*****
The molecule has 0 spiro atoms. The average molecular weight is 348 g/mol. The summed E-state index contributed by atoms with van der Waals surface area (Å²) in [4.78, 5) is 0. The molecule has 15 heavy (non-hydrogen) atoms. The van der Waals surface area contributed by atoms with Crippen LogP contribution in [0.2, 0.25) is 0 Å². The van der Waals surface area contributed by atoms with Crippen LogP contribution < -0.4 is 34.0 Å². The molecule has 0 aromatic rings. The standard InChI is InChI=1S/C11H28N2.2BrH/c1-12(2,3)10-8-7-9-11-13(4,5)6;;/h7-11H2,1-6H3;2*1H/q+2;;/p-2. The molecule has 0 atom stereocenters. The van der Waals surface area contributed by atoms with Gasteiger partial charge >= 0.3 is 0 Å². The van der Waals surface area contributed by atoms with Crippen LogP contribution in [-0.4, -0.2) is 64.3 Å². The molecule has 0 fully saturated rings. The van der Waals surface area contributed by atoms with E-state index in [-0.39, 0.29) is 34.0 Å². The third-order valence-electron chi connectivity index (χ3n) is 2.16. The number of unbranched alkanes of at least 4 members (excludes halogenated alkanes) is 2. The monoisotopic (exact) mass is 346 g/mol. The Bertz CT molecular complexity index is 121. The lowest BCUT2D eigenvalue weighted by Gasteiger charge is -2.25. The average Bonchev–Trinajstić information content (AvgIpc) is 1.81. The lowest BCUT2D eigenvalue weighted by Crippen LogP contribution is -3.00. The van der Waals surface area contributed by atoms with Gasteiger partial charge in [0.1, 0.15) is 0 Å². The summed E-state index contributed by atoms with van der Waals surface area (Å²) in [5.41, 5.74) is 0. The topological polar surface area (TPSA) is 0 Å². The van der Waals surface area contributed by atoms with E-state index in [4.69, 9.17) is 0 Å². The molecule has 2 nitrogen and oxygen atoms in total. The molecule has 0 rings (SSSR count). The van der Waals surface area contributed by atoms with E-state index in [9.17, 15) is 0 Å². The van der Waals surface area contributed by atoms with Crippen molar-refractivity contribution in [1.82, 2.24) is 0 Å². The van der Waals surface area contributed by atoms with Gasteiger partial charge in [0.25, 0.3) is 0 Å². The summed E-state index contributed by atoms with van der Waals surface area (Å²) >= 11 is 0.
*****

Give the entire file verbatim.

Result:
The molecule has 0 spiro atoms. The average molecular weight is 348 g/mol. The summed E-state index contributed by atoms with van der Waals surface area (Å²) in [4.78, 5) is 0. The molecule has 15 heavy (non-hydrogen) atoms. The van der Waals surface area contributed by atoms with Crippen LogP contribution in [0.2, 0.25) is 0 Å². The van der Waals surface area contributed by atoms with Crippen LogP contribution < -0.4 is 34.0 Å². The molecule has 0 aromatic rings. The standard InChI is InChI=1S/C11H28N2.2BrH/c1-12(2,3)10-8-7-9-11-13(4,5)6;;/h7-11H2,1-6H3;2*1H/q+2;;/p-2. The molecule has 0 atom stereocenters. The van der Waals surface area contributed by atoms with Gasteiger partial charge >= 0.3 is 0 Å². The van der Waals surface area contributed by atoms with Crippen LogP contribution in [-0.4, -0.2) is 64.3 Å². The molecule has 0 fully saturated rings. The van der Waals surface area contributed by atoms with E-state index in [-0.39, 0.29) is 34.0 Å². The third-order valence-electron chi connectivity index (χ3n) is 2.16. The number of unbranched alkanes of at least 4 members (excludes halogenated alkanes) is 2. The monoisotopic (exact) mass is 346 g/mol. The Bertz CT molecular complexity index is 121. The lowest BCUT2D eigenvalue weighted by Gasteiger charge is -2.25. The average Bonchev–Trinajstić information content (AvgIpc) is 1.81. The lowest BCUT2D eigenvalue weighted by Crippen LogP contribution is -3.00. The van der Waals surface area contributed by atoms with Gasteiger partial charge in [0.1, 0.15) is 0 Å². The summed E-state index contributed by atoms with van der Waals surface area (Å²) in [5.41, 5.74) is 0. The topological polar surface area (TPSA) is 0 Å². The van der Waals surface area contributed by atoms with E-state index in [4.69, 9.17) is 0 Å². The molecule has 2 nitrogen and oxygen atoms in total. The molecule has 0 rings (SSSR count). The van der Waals surface area contributed by atoms with E-state index in [9.17, 15) is 0 Å². The van der Waals surface area contributed by atoms with Crippen molar-refractivity contribution in [1.82, 2.24) is 0 Å². The van der Waals surface area contributed by atoms with Gasteiger partial charge in [0.25, 0.3) is 0 Å². The summed E-state index contributed by atoms with van der Waals surface area (Å²) >= 11 is 0.